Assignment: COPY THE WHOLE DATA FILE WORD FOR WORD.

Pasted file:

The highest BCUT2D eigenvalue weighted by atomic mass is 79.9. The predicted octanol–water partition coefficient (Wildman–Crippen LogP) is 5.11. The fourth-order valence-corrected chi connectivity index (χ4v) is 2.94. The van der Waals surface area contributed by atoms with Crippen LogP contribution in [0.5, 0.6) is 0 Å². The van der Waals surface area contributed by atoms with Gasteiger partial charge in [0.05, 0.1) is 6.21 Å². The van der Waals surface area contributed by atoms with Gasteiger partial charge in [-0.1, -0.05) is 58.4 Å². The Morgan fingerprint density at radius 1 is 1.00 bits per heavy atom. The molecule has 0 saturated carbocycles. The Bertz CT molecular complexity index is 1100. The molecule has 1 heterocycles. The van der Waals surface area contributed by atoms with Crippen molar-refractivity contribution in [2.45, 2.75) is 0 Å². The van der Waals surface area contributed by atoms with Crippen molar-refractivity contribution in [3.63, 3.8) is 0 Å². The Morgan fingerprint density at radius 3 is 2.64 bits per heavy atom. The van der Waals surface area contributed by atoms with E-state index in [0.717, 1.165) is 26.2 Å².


The highest BCUT2D eigenvalue weighted by atomic mass is 79.9. The predicted octanol–water partition coefficient (Wildman–Crippen LogP) is 5.11. The fourth-order valence-corrected chi connectivity index (χ4v) is 2.94. The van der Waals surface area contributed by atoms with Crippen LogP contribution in [0.5, 0.6) is 0 Å². The van der Waals surface area contributed by atoms with Gasteiger partial charge in [0.05, 0.1) is 6.21 Å². The van der Waals surface area contributed by atoms with Gasteiger partial charge in [-0.1, -0.05) is 58.4 Å². The Morgan fingerprint density at radius 1 is 1.00 bits per heavy atom. The molecule has 0 saturated carbocycles. The Bertz CT molecular complexity index is 1100. The molecule has 1 heterocycles. The van der Waals surface area contributed by atoms with Crippen molar-refractivity contribution in [2.45, 2.75) is 0 Å². The van der Waals surface area contributed by atoms with Crippen molar-refractivity contribution in [3.63, 3.8) is 0 Å². The Morgan fingerprint density at radius 3 is 2.64 bits per heavy atom. The van der Waals surface area contributed by atoms with E-state index in [0.717, 1.165) is 26.2 Å².